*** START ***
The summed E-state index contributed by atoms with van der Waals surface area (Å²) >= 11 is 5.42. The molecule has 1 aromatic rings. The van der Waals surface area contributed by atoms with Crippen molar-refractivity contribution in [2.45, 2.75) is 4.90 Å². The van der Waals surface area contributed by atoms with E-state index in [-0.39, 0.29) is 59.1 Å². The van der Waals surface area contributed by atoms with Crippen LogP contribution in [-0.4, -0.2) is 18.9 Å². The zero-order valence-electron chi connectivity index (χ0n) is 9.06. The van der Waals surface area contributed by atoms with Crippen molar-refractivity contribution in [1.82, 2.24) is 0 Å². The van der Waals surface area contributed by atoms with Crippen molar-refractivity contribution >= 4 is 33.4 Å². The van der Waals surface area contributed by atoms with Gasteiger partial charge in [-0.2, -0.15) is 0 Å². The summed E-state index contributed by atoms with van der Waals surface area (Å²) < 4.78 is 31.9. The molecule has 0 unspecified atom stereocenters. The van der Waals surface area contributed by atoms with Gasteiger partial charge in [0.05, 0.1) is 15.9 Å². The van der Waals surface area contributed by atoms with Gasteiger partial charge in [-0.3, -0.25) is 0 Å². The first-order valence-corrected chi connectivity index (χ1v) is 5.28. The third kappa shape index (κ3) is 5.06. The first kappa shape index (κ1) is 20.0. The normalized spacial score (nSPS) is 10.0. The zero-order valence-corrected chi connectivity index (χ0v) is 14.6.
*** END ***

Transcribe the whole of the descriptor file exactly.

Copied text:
The summed E-state index contributed by atoms with van der Waals surface area (Å²) >= 11 is 5.42. The molecule has 1 aromatic rings. The van der Waals surface area contributed by atoms with Crippen molar-refractivity contribution in [2.45, 2.75) is 4.90 Å². The van der Waals surface area contributed by atoms with E-state index in [-0.39, 0.29) is 59.1 Å². The van der Waals surface area contributed by atoms with Crippen LogP contribution in [-0.4, -0.2) is 18.9 Å². The zero-order valence-electron chi connectivity index (χ0n) is 9.06. The van der Waals surface area contributed by atoms with Crippen molar-refractivity contribution in [1.82, 2.24) is 0 Å². The van der Waals surface area contributed by atoms with Crippen molar-refractivity contribution >= 4 is 33.4 Å². The van der Waals surface area contributed by atoms with Gasteiger partial charge in [-0.2, -0.15) is 0 Å². The summed E-state index contributed by atoms with van der Waals surface area (Å²) < 4.78 is 31.9. The molecule has 0 unspecified atom stereocenters. The van der Waals surface area contributed by atoms with Gasteiger partial charge in [0.05, 0.1) is 15.9 Å². The van der Waals surface area contributed by atoms with Gasteiger partial charge in [-0.3, -0.25) is 0 Å². The first-order valence-corrected chi connectivity index (χ1v) is 5.28. The third kappa shape index (κ3) is 5.06. The first kappa shape index (κ1) is 20.0. The normalized spacial score (nSPS) is 10.0. The zero-order valence-corrected chi connectivity index (χ0v) is 14.6.